His job title may have changed through the years, but it should come as no surprise the tales of his time at St Andrews began to accumulate.
“I worked at the Dunhill Links every year from 2000 through to when I retired in 2018,” he said.
“Tiger Woods winning two of the Opens there and Jack Nicklaus retiring were all memorable events in my time.
“I didn’t see Nicklaus retire as I was knackered. I went to my bed as I couldn’t be bothered tackling the crowds.
“But I did meet him on the Friday night after he was having a dinner in the clubhouse, when we received a message inviting us down to say hello, so myself and head greenkeeper went down to meet him.
“Playing the Dunhill one year was good. I played with a guy you’ve never heard of, but our playing partners were Barry Lane and his wife and they were nice. My partner played on the Asian Tour and had never played links golf before.
“I’ve been lucky to meet a lot of people. I’ve met Sir Michael Bollanack a lot and I played with Bill Campbell, who was captain of the R&A and USPGA one day.
“I’ve also played with Catriona Matthews in the women’s Pro-Am and there have been a few R&A events and patrons days which I’ve been part of – so there are a lot of nice moments there.”
Life after St Andrews
Rubbing shoulders with the who’s who of golf became a regular occurrence for Moir until he retired in 2018.
He had the chance to stay on, but believes with the benefit of hindsight his decision to call it a day four years ago was the right one.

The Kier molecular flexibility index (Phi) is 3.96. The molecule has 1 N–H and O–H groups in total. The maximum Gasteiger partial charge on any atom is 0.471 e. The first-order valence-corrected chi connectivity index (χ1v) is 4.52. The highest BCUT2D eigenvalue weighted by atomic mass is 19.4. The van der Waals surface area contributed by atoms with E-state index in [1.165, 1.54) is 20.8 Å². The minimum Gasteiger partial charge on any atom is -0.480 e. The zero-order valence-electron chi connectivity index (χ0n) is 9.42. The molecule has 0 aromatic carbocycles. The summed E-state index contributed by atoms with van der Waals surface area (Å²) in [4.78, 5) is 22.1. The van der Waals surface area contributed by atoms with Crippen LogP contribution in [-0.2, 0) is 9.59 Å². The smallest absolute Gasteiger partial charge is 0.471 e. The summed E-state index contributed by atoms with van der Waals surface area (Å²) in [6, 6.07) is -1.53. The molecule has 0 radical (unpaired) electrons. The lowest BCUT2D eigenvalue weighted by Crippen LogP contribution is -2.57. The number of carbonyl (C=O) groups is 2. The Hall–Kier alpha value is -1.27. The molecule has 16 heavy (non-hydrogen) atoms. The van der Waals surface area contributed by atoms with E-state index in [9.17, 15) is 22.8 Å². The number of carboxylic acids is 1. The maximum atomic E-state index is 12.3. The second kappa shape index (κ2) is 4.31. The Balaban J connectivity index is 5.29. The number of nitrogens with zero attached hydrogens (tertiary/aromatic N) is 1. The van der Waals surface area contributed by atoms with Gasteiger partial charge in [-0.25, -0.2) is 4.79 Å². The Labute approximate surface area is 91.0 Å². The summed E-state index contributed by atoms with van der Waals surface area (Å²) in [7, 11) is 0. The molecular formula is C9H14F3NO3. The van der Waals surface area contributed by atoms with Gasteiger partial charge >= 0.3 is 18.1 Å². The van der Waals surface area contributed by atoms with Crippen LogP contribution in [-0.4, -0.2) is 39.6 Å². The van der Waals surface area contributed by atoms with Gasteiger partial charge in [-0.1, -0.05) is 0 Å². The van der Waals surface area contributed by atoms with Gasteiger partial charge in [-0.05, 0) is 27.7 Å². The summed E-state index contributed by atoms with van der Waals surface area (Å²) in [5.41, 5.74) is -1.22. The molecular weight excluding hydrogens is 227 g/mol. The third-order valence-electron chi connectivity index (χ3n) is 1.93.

He said: “My wife retired the year before (2017) and was having the time of her life, so I thought I’d better stop or she’ll have spent all the money.
“I could have worked through to the 150th Open, but I thought: ‘ach, no’ and with hindsight the timing was perfect as I avoided all the stress of Covid.”
The Brocher may not be a director of greenkeeping anymore, but he retains a firm interest in the game and has spent this year as president of BIGGA (the British and International Golf Greenkeepers’ Association.
His role also led to a return to St Andrews in the summer.
Moir said: “As president of the association, I was back at St Andrews in the summer.
“We provide the bunker rakers for the tournament. I raked bunkers one day and was invited to hospitality for the final round with half a dozen greenkeepers from Australia, so they were tickled pink with Cameron Smith winning. That was a good day.
“I should have served as BIGGA president in 2021, but everything was delayed a year due to Covid so we let everything roll over for a year.
“I’ll be president until January where we have a big exhibition at Harrogate. October and November will be busy preparing for that, but afterwards I’ll be winding down that role.”
Greenkeeper turned aspiring author
The 63-year-old’s life in golf, and near three decades of service at St Andrews, prompted him to write about his time at the Home of Golf.
Published earlier this year, St Andrews – The Greenkeeper’s Tale is a light-hearted collection of anecdotes about his life in golf.
Moir said: “I’ve not written a greenkeeping-oriented book. I wrote it for golfers and there are a few laughs in there detailing some of the stupid things I’ve done, people I’ve met and the stories which came from my time there.
“Also, the courses have changed a lot in the 30 years I’ve been involved. A lot of guys have only been members 10 years and they’ve no idea what it was like years ago.
“There are folk who had no idea what good golf courses looked like, so I thought it would be interesting for people to know what it was like compared to now.”
St Andrews – The Greenkeeper’s Tale: Looking After The Most Famous Golf Course In The World is available now on Amazon.